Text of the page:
Hammer of Math: Fire Prism Permutations

An article by    Hammer of Math Tactics Warhammer 40k        0

We’ve been linking a questionnaire form for you fine readers to submit ideas for us to explore, and this week we’re taking another look at questions submitted by readers. We’re wrapping up the year with some questions about the Aeldari and the Fire Prism tank.

This week Goonhammer Reader Christopher asks…

Craftworld Fire Prisms: Which fire mode should you choose against different targets? When is it best to link fire? How does Expert Craftsmen fit into it?

The Craftworlds Fire Prism is a floating gun that happens to have a tank wrapped around it. Its primary weapon is the prism cannon, which has three firing modes that can all reach out to a 60″ range.

  • Dispersed: 1d6 S6, AP-3 shots dealing 1 damage each
  • Focused: 1d3 S9, AP-4 shots dealing D3 damage each
  • Lance: One S12, AP-5 shot dealing D6 damage

In addition, all Fire Prisms have the Pulsed Laser Discharge ability which allows the prism cannon to fire twice against the same target if the model moved under half speed in its Movement phase, which means in general those profiles above will usually get double the number of shots. So for purposes of this exercise we’ll assume that the Fire Prism is stationary so that it shoots twice and has a BS of 3+. The other relevant ability to consider is the Linked Fire Stratagem, which costs 1 CP and allows a Fire Prism to effectively channel its prism cannon shots through another Fire Prism at a designated target. The benefits of this are that only the first Fire Prism needs line of sight to the target, and that all of the attacks channeled this way can re-roll to hit and to wound rolls.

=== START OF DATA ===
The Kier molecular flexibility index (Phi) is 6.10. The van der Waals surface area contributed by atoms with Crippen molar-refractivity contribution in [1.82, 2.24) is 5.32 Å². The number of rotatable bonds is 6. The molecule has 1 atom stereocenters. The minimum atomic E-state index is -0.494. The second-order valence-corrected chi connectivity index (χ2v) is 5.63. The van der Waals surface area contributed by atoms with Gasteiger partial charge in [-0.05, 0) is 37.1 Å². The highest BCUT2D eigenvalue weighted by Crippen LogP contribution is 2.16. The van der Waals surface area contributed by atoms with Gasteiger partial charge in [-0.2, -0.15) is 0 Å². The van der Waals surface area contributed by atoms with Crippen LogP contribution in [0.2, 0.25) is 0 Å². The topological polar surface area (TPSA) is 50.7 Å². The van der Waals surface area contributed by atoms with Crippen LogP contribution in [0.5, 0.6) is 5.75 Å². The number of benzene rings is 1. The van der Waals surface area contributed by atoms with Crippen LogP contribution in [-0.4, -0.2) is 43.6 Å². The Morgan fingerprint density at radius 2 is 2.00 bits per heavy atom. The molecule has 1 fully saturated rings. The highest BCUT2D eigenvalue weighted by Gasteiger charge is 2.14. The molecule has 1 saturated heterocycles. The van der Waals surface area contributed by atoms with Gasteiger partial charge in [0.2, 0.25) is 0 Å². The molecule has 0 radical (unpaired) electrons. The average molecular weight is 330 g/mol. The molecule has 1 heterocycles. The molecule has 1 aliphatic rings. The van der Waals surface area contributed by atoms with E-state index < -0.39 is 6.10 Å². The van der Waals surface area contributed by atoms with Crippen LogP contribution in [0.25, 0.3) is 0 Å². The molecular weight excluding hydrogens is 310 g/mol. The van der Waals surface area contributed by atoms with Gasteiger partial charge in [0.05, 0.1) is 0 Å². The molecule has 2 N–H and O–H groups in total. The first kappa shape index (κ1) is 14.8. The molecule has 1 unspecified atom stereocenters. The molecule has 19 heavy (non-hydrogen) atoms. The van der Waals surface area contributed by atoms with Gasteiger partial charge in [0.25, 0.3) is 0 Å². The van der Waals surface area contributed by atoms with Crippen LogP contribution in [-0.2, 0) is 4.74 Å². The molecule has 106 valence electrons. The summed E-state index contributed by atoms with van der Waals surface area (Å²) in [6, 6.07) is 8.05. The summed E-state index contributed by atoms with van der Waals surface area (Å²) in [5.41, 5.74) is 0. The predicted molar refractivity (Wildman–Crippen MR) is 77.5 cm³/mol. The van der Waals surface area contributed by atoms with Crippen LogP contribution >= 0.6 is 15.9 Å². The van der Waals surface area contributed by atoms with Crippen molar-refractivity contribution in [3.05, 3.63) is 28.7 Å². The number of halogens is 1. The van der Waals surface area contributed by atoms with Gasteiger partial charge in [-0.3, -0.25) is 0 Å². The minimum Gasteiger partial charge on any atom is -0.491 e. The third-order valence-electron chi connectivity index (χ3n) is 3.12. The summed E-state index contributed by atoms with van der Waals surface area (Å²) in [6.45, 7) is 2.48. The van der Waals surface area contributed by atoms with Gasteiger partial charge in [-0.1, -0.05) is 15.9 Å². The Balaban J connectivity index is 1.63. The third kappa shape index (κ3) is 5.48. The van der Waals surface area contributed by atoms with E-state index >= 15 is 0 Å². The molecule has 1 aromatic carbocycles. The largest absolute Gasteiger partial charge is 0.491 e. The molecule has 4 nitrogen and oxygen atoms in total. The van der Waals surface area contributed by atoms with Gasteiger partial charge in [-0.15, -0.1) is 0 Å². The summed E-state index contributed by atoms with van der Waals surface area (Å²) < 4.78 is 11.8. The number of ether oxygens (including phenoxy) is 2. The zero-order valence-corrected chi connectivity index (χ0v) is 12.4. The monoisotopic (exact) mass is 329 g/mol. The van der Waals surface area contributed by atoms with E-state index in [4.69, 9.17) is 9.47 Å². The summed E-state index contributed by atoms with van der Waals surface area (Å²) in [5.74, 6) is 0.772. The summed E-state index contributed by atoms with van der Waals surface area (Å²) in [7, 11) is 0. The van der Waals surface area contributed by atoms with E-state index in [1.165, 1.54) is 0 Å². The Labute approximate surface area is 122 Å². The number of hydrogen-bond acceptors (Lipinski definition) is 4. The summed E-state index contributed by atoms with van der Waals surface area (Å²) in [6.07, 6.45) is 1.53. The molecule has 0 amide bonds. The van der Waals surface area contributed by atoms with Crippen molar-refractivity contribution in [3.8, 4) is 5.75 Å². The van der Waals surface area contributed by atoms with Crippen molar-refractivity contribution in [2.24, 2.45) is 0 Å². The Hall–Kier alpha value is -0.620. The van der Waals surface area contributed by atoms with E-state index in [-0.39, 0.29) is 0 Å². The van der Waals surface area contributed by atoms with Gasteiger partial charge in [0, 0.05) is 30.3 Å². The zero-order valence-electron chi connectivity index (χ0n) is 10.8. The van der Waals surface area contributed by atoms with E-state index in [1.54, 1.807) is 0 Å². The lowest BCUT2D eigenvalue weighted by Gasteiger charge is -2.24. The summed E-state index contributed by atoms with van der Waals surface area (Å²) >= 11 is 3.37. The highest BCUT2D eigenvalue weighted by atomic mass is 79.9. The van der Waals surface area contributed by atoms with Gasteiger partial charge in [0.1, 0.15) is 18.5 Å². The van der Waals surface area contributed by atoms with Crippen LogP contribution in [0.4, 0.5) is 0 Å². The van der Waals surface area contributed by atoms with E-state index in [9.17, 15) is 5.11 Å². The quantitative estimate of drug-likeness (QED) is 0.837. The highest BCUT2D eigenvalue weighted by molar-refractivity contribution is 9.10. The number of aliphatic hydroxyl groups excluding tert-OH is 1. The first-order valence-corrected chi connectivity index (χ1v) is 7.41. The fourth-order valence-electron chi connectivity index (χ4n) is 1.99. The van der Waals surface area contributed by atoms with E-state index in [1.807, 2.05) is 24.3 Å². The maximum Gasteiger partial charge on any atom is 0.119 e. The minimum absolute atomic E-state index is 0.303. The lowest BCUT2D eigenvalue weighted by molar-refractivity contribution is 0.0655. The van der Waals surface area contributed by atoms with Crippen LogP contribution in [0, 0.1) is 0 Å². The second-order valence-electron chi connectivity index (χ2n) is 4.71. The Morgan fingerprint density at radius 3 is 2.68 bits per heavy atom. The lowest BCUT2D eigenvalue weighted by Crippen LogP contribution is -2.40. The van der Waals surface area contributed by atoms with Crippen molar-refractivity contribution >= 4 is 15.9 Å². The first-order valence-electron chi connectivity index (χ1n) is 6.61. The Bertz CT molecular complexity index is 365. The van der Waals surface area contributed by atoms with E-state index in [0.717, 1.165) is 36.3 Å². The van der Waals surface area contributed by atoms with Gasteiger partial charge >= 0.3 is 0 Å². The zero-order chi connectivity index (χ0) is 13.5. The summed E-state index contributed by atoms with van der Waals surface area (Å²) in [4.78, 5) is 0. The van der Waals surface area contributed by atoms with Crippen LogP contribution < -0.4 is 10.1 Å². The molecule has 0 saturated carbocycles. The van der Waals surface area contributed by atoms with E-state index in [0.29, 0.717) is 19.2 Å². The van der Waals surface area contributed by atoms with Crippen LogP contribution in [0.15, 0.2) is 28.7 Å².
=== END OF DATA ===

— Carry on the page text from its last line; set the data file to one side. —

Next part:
Linked Fire

So the first question we’ll answer is Christopher’s second. When is it best to used Linked Fire? This isn’t so much a mathematical question as a tactical one, but the answer in general is that Linked Fire is always a good choice. For 1 CP you get a flat 33.3% increase in the number of attacks that will hit (assuming no modifiers to the hit rolls), and a 16.7% to 83.3% increase in the number of hits that will wound. Since hits and wounds are multiplied the net bonus ranges from a 55.6% increase (for an attack that needs a 2+ to wound) to a 144.4% increase (for an attack that needs a 6+ to wound). The only exceptions to this situation would be tactical, such as if you don’t have enough CP, or the target is weak enough that it’s unlikely to survive a single prism cannon attack without the effect, or the opponent has defensive reaction Stratagems that they can apply to render the bonus a waste.

Preferred Profile